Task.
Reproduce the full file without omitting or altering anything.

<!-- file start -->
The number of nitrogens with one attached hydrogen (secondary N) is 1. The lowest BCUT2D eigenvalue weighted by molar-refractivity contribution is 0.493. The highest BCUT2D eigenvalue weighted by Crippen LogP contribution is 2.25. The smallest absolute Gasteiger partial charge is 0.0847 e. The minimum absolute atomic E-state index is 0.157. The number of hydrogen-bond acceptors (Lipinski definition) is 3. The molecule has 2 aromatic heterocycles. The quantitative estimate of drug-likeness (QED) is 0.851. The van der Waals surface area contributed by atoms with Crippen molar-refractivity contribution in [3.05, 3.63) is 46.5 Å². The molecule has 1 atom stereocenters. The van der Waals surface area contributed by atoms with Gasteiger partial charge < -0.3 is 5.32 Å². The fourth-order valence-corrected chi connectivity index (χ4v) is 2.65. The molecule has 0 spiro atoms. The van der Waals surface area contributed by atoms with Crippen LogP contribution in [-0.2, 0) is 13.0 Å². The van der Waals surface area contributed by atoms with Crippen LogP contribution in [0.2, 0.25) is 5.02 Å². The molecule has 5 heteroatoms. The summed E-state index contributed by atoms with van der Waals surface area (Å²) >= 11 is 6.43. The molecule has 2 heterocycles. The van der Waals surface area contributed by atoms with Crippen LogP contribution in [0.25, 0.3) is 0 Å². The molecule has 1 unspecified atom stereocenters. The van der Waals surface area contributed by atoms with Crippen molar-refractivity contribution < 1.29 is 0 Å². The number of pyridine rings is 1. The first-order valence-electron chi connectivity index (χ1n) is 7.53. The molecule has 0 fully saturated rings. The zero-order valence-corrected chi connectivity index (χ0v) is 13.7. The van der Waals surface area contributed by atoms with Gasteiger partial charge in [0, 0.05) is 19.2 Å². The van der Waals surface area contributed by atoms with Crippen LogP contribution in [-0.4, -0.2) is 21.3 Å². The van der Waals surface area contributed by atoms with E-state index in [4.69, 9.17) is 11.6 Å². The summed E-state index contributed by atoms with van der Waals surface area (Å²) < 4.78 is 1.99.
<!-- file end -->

The number of nitrogens with one attached hydrogen (secondary N) is 1. The lowest BCUT2D eigenvalue weighted by molar-refractivity contribution is 0.493. The highest BCUT2D eigenvalue weighted by Crippen LogP contribution is 2.25. The smallest absolute Gasteiger partial charge is 0.0847 e. The minimum absolute atomic E-state index is 0.157. The number of hydrogen-bond acceptors (Lipinski definition) is 3. The molecule has 2 aromatic heterocycles. The quantitative estimate of drug-likeness (QED) is 0.851. The van der Waals surface area contributed by atoms with Crippen molar-refractivity contribution in [3.05, 3.63) is 46.5 Å². The molecule has 1 atom stereocenters. The van der Waals surface area contributed by atoms with Gasteiger partial charge < -0.3 is 5.32 Å². The fourth-order valence-corrected chi connectivity index (χ4v) is 2.65. The molecule has 0 spiro atoms. The van der Waals surface area contributed by atoms with Crippen LogP contribution in [-0.2, 0) is 13.0 Å². The van der Waals surface area contributed by atoms with Crippen LogP contribution in [0.2, 0.25) is 5.02 Å². The molecule has 5 heteroatoms. The summed E-state index contributed by atoms with van der Waals surface area (Å²) >= 11 is 6.43. The molecule has 2 heterocycles. The van der Waals surface area contributed by atoms with Crippen LogP contribution in [0.25, 0.3) is 0 Å². The molecule has 1 unspecified atom stereocenters. The van der Waals surface area contributed by atoms with Crippen molar-refractivity contribution < 1.29 is 0 Å². The number of pyridine rings is 1. The first-order valence-electron chi connectivity index (χ1n) is 7.53. The molecule has 0 fully saturated rings. The zero-order valence-corrected chi connectivity index (χ0v) is 13.7. The van der Waals surface area contributed by atoms with Gasteiger partial charge in [0, 0.05) is 19.2 Å². The van der Waals surface area contributed by atoms with Crippen LogP contribution in [-0.4, -0.2) is 21.3 Å². The van der Waals surface area contributed by atoms with E-state index in [4.69, 9.17) is 11.6 Å². The summed E-state index contributed by atoms with van der Waals surface area (Å²) < 4.78 is 1.99.